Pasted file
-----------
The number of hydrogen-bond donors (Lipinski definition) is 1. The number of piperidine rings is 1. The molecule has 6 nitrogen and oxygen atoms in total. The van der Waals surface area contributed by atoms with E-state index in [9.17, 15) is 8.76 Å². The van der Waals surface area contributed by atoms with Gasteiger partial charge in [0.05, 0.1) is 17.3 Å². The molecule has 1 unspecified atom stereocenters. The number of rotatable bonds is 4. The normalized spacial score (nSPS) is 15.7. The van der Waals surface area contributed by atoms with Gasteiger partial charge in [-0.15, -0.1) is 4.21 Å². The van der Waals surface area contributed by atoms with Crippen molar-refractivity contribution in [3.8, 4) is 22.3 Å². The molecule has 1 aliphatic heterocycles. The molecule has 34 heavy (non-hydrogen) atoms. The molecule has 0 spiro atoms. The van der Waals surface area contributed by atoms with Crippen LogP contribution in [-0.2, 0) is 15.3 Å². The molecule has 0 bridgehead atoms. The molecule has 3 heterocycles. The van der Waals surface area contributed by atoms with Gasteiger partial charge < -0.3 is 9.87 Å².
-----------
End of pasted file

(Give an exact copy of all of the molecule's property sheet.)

The number of hydrogen-bond donors (Lipinski definition) is 1. The number of piperidine rings is 1. The molecule has 6 nitrogen and oxygen atoms in total. The van der Waals surface area contributed by atoms with E-state index in [9.17, 15) is 8.76 Å². The van der Waals surface area contributed by atoms with Gasteiger partial charge in [0.05, 0.1) is 17.3 Å². The molecule has 1 unspecified atom stereocenters. The number of rotatable bonds is 4. The normalized spacial score (nSPS) is 15.7. The van der Waals surface area contributed by atoms with Gasteiger partial charge in [-0.15, -0.1) is 4.21 Å². The van der Waals surface area contributed by atoms with Crippen molar-refractivity contribution in [3.8, 4) is 22.3 Å². The molecule has 1 aliphatic heterocycles. The molecule has 34 heavy (non-hydrogen) atoms. The molecule has 0 spiro atoms. The van der Waals surface area contributed by atoms with Crippen LogP contribution in [-0.2, 0) is 15.3 Å². The molecule has 0 bridgehead atoms. The molecule has 3 heterocycles. The van der Waals surface area contributed by atoms with Gasteiger partial charge < -0.3 is 9.87 Å².